One thing is clear about the COVID-19 pandemic: While no one is immune from the virus and/or its devastating effects, some communities are hit harder than others. Whether its high prevalence of pre-existing conditions or households in a constant state of precarious economic security, some groups absorb the impact better than others.
The U.S. Census Bureau has released a dashboard featuring Community Resilience Estimates, which uses measures of individual and household characteristics to infer how well a community can “absorb, endure, and recover from the health, social and economic impacts of a disaster,” which follows common definitions of community resilience. The idea of creating these estimates is to help facilitate disaster preparedness by “identifying communities where resources and information may effectively mitigate the impact of disasters.” Some of the risk factors the Census Bureau considers are the income-to-poverty ratio, linguistic isolation and unemployment.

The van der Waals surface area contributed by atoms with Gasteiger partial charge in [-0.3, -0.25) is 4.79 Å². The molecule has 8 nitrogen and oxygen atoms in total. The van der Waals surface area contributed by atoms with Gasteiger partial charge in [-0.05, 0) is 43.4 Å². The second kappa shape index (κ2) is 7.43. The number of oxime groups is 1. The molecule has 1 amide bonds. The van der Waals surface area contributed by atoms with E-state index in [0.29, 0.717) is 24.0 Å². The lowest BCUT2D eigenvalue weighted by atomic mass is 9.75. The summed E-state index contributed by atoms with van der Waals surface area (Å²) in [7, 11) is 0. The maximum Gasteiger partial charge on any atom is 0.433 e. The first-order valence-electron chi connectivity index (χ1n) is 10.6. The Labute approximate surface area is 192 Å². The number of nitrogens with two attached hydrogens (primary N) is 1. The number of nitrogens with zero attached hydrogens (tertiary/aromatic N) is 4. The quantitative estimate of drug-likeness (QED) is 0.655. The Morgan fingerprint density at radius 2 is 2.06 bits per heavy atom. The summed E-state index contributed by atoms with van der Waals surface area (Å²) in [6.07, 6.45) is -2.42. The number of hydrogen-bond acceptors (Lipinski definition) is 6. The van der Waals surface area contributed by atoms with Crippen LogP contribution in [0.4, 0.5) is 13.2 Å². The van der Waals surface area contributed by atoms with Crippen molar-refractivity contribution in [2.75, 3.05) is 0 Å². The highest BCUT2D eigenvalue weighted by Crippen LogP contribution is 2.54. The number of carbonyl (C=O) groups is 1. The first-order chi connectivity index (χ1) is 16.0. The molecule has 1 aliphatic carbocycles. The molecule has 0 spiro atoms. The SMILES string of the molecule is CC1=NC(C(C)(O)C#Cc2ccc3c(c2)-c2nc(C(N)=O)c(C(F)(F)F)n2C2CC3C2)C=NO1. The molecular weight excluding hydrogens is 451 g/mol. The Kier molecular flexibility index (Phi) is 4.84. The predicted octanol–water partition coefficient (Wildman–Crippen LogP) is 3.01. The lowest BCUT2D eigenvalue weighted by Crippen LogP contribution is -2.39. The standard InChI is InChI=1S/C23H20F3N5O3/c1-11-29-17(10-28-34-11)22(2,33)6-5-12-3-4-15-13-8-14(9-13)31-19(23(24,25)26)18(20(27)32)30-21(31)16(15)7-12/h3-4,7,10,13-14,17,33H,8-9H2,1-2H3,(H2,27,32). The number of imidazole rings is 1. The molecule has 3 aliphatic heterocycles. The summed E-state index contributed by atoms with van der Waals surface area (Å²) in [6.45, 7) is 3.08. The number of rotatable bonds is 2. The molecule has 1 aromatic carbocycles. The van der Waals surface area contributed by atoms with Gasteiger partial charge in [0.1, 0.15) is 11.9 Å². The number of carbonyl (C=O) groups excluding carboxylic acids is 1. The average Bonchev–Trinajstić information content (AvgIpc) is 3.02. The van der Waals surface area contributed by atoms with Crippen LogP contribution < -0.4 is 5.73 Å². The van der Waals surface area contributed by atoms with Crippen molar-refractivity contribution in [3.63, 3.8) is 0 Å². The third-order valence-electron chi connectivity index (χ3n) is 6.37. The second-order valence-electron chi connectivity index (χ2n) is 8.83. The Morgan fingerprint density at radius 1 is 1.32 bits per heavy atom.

The screen shot below shows the state of Georgia with counties shaded according to the percent of households that have three or more risk factors.
One of the things we can do with this tool is compare it to COVID-19 data from the Georgia Department of Public Health. The two screen shots below show Cases per 100,000 (left) and deaths per 100,000 (right). The main point here is that many of the counties dealing with the greatest burden of the pandemic are also among those most vulnerable as measured by their resilience estimates. Because these communities were less able to absorb shocks pre-pandemic, they are also places that are likely to have a hard time recovering post-pandemic.